The Trillion Trees Act: a help for climate change?
Enthusiastic about a proposal he heard at the World Economic Forum in Davos in January, President Trump said that the United States would join a global effort called the One Trillion Trees Initiative which aims to reduce global warming through reforestation. Concurrently, Congressman Bruce Westerman (R-Ark), has introduced a bill entitled The Trillion Trees Act with nine other Republican co-sponsors.
Unfortunately, in addition to Westerman, the other sponsors of the bill all have poor environmental records. Westerman himself, although a graduate of the Yale Forestry School, has a zero out of 100 voting record from the League of Conservation Voters. The bill is currently sitting in committee in the House, but with no Democratic co-sponsors.
Many Republicans are beginning to realize that climate change is an issue they can no longer ignore and a massive planting of trees throughout the U.S. and all over the world is an idea supported by almost everyone. Various environmental groups have estimated that the world is losing more than 10 billion trees a year because of human activities, way more than what might be added through new tree planting campaigns.
There are so many places that could be significantly improved with lots of additional trees and a trillion new trees could tie up an enormous amount of carbon dioxide (CO2), the major driver of climate change. But critics say that the Trillion Trees Act is ineffectual in combating the climate problem and is being used by the Republicans as a public relations campaign to make it appear that they are actually addressing the climate change problem, which is fossil fuel emissions; and the Republicans are wedded to continuing their support for burning coal, oil and gas. As one critic of the bill observed, planting trees without cutting emissions is like trying to clean up a major oil spill without first stopping the leak.
President Trump could do much more for the environment by persuading several of his fellow climate-change-denying heads of state in Brazil, Australia, Indonesia, the Philippines, etc., to greatly reduce the massive destruction of trees taking place in their respective countries. In Brazil, for instance, the government looks the other way as hundreds of acres of Amazon jungle full of giant trees are being illegally cut down each day to make way for farm fields.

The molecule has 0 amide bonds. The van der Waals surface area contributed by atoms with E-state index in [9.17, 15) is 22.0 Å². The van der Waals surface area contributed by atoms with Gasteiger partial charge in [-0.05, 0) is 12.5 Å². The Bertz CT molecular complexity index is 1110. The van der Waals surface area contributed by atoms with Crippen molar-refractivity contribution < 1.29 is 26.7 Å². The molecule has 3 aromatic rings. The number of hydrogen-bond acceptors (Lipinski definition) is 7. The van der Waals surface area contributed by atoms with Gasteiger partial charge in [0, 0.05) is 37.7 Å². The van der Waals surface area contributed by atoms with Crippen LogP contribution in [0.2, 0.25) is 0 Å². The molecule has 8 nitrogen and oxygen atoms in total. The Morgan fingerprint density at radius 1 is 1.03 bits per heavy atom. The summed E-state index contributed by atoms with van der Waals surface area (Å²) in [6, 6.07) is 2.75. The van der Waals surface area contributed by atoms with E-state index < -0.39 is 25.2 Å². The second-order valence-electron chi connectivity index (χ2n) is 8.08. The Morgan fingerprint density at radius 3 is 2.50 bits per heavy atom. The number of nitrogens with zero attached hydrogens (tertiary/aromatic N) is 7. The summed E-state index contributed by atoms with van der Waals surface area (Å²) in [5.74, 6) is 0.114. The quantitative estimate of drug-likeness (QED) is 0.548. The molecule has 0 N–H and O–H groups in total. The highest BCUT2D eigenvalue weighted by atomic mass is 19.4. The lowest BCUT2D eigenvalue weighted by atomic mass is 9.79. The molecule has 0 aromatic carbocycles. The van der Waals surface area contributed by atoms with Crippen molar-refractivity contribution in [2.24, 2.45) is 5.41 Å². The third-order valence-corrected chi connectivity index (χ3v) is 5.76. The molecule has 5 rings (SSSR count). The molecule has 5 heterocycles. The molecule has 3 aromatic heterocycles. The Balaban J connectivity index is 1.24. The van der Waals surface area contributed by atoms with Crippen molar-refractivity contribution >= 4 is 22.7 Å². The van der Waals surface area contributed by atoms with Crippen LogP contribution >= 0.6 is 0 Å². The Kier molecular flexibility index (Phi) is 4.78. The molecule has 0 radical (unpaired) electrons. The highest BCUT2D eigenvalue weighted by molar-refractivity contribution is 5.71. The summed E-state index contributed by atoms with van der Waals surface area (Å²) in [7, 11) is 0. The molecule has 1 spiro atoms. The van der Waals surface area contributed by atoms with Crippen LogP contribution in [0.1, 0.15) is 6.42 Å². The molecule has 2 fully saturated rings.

As currently drawn, the bill lacks specifics, particularly with regard to funding. It calls for $30 million additional money for the Healthy Reforestration Trust Fund and $25 million explicitly for carbon sequestration activities to the Cooperative Forest Assistance Act. Also mentioned is an unspecified tax credit for carbon sequestration for using wood as a building material (although wood is currently being used more and more, again, as a building material without any additional federal subsidies). An intelligent bill for massive tree planting to combat climate change would require a generous, well thought out budget. The Westerman Bill earmarks only a minuscule fraction of what would be required to plant a billion trees, much less a trillion.
Where might these trees be planted? Would it be just in the U.S. or all over the world? The bill vaguely suggests both. Where in the United States should these tree plantings best be located?
In American towns and cities, millions of street trees could reduce ambient summer temperatures while making a huge improvement in aesthetics and livability.
The “grasslands” in the middle of our country, where livestock graze and enormous acreages of corn and soybeans (mostly for animal feed) are widely grown, could be more effectively managed for the long term were the giant fields divided up more, and surrounded by hedgerows of trees and shrubs, as is common in Europe. Combined with a comprehensive program of more sustainable farming, soil improvement and conservation, this could reduce flooding, wind, erosion and summer heat and make the country’s heartland much more beautiful and productive while helping to reduce climate change.
Another location for massive tree planting would be Appalachia, where more than 32,000 sq. mi. of forested mountain land, an area larger than South Carolina, have been effectively destroyed by “mountaintop removal” strip mining of coal and left unrestored. The derelict landscape left behind needs very extensive regrading and covering with fertile soil, a major operation in itself, before any serious tree planting can begin.
Similarly, vast areas of the Pacific Northwest devastated by logging could be restored as forest land.
In all cases, maintenance and follow up are necessary if these tree plantings are to survive and flourish. And many decades are required for these trees to become mature enough to effectively fight climate change.
The Trillion Trees Act is thus a long way from being ready for implementation.
Architect and landscape designer Mac Gordon lives in Lakeville and writes frequently about environmental matters.